Tuesday, July 14, 2009

Learning to Do Laundry

Addie has been very attached to her room during playtime lately, so we just hang out in there with her. Since today was laundry day, I brought my basket into her room so she could keep playing, and I could get the laundry folded. And this is where God taught me my lesson for the day.

Instead of playing with her toys, Addie came over and got very excited about the clothes in the laundry basket. She began pulling them out and putting them on the floor behind her (she had a method and system). My first instinct was to say, "No, Mama. Mommy needs to fold these."

However, three things immediately came to mind almost at the same time. A very short paraphrase of Titus 2:3-5 came to mind. Now, please bear with me, as this verse says more than "Let your daughters help with laundry." The passage says, "Older women likewise are to be reverent in their behavior, not malicious gossips, nor enslaved to much wine, teaching what is good, that they may encourage the young women to love their husbands, to love their children, to be sensible, pure, workers at home, kind, being subject to their own husbands, that the word of God may not be dishonored." (NAS)

The paraphrase that came to my mind was "Let the older women teach the younger women." By letting Addie play with the laundry, sort through the socks, and carefully put the clothes in and out of the basket, I was teaching her more than about laundry. I was teaching her that our duties here in the home are not only useful and necessary, but they can also be fun and a time of bonding. As she gets older, these times together over the laundry basket will become times of learning to fold, but they can also become times of good conversations, times of laughter, times of teaching from God's Word about everyday things that come up. Because she wasn't shooed away from the laundry basket this time, she will keep coming back, and it will become another place where our hearts can connect, another place where I will be able to teach her about the Lord and His love and provision for her.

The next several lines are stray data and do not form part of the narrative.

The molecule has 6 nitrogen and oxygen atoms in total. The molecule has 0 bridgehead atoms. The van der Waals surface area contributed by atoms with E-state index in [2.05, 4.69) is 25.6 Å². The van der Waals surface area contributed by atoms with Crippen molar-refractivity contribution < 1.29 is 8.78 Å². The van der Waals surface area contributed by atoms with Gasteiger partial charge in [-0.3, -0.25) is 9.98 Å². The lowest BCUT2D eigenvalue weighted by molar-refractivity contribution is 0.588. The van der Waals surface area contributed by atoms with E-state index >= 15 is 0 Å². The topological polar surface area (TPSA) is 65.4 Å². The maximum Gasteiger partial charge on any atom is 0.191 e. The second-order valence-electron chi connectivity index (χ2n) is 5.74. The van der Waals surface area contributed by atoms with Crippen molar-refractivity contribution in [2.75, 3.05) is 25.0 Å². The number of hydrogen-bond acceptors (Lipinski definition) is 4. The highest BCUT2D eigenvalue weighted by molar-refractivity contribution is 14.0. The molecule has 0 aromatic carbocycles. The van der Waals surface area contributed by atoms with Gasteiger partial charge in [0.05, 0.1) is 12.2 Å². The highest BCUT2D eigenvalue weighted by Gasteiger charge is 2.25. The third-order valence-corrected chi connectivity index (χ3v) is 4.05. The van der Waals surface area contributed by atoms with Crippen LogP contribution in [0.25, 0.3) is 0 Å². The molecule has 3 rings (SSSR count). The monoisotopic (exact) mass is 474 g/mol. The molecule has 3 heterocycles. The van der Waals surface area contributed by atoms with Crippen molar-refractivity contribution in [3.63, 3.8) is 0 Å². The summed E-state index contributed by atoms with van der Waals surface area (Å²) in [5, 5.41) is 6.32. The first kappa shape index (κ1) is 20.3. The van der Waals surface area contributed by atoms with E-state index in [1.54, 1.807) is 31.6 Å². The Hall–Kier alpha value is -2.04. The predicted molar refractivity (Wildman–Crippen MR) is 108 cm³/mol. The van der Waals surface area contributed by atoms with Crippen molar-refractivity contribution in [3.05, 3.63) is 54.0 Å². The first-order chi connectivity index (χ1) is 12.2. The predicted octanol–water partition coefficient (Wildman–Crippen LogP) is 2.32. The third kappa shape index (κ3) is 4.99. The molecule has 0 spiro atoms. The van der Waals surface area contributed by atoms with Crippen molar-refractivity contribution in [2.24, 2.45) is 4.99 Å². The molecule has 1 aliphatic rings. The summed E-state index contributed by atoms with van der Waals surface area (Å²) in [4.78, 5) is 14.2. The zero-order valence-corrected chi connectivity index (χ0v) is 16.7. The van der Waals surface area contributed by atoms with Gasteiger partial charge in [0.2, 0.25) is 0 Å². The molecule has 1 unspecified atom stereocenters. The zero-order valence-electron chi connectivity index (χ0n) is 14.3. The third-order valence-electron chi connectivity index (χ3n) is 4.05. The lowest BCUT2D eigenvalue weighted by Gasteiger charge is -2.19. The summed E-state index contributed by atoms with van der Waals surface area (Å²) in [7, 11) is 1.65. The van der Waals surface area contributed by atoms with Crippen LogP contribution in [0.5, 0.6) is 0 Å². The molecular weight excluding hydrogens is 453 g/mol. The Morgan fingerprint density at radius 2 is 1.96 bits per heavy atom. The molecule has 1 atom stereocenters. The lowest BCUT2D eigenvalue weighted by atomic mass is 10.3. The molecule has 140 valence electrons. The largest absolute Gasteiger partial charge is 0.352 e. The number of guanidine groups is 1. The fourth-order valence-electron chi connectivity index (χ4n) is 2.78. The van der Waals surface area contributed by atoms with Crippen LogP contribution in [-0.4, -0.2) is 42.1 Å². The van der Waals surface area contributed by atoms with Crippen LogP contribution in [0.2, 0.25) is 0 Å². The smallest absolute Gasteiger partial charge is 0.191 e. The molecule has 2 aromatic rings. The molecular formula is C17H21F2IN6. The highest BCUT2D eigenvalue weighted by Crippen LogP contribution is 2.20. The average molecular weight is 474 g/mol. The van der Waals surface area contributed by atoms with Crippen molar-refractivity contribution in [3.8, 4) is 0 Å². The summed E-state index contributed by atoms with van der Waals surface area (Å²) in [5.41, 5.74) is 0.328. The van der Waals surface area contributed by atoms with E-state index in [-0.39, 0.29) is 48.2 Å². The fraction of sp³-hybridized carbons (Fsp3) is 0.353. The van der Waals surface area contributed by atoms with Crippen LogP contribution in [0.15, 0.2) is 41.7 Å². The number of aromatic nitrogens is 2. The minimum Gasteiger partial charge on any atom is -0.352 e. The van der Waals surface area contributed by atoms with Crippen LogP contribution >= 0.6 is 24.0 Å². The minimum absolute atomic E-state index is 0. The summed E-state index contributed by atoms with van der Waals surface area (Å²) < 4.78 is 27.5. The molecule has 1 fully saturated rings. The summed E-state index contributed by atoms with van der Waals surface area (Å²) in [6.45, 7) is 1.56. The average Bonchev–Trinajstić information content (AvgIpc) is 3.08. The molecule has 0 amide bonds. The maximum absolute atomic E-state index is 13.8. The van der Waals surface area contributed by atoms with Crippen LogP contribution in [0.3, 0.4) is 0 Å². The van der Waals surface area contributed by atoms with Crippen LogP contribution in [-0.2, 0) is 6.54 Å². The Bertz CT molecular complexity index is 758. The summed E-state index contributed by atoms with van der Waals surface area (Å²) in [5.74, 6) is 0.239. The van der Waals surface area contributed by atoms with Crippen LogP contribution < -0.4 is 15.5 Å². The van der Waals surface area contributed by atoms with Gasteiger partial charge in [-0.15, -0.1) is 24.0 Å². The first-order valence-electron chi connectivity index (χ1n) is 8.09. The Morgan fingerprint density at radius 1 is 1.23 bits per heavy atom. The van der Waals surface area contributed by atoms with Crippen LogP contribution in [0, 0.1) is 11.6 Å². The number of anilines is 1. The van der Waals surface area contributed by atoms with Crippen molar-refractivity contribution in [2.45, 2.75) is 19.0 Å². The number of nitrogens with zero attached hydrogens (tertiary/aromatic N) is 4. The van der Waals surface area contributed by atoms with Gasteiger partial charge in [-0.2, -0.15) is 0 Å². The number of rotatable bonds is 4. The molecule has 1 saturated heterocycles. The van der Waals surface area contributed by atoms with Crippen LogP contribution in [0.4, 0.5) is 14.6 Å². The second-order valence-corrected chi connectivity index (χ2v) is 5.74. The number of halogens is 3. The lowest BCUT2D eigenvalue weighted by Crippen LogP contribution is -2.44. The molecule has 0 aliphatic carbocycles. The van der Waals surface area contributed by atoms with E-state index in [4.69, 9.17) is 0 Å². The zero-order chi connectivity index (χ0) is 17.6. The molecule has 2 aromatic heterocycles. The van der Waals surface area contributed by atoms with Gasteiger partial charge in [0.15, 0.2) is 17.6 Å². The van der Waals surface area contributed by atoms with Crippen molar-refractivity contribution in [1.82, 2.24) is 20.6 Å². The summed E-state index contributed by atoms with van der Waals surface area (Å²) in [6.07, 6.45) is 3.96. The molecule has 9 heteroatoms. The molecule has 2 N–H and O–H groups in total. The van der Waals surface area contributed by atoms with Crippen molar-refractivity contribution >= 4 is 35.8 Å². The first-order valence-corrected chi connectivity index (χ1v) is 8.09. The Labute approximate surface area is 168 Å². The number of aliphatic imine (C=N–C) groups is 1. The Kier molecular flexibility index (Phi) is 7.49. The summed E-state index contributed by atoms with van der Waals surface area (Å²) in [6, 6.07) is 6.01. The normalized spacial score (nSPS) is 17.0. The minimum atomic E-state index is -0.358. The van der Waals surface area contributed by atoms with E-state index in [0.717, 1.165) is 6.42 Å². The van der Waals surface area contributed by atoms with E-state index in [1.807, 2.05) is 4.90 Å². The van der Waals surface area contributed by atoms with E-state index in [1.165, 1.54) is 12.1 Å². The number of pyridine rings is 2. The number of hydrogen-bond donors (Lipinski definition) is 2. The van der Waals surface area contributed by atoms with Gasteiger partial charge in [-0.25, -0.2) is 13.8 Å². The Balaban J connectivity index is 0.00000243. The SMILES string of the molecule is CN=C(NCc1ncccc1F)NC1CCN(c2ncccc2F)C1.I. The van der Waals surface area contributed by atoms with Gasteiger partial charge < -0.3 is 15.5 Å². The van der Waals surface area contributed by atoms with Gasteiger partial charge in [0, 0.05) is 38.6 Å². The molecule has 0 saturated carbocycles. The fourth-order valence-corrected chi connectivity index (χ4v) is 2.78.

Another thing that came to mind was something that my friend, Sherri, had told me once. She told me to let Addie "help" me even if it would be faster for me to do the job myself. It would help her learn how to be a helper, and when she gets older, helping Mommy will just be something she is used to.

My own mother came to mind, also. How many times as a little girl had I made the job harder by "helping" without any complaints from her? She used every opportunity to teach us the "hows" and "whys" of homemaking so that one day we could run a home of our own. Emptying the dishwasher, washing dishes, setting the table, folding laundry, ironing, making beds, dusting, cleaning the bathroom, and keeping our rooms clean became age-appropriate lessons that we were taught in home care. And because my mother took the time to teach me, even when it made the job take longer, I now know how to take the time to teach my daughter.

Yes, one day Addie will learn to fold the washcloths and t-shirts and socks the right way. But for now, I will be happy to let her hand me a pile of clothes because she thinks that is what I want her to do. (When she saw me take an item out of the basket she somehow thought I wanted her to hand me everything. I couldn't fold fast enough to keep up with her. Thankfully, she wanted the pile of unfolded clothes back, and we began the process all over again.) I will be happy when she starts going through the laundry basket as if she is somehow helping me get the job done faster, because I know all too soon she will be a big girl who can help, and I will miss these days right now.

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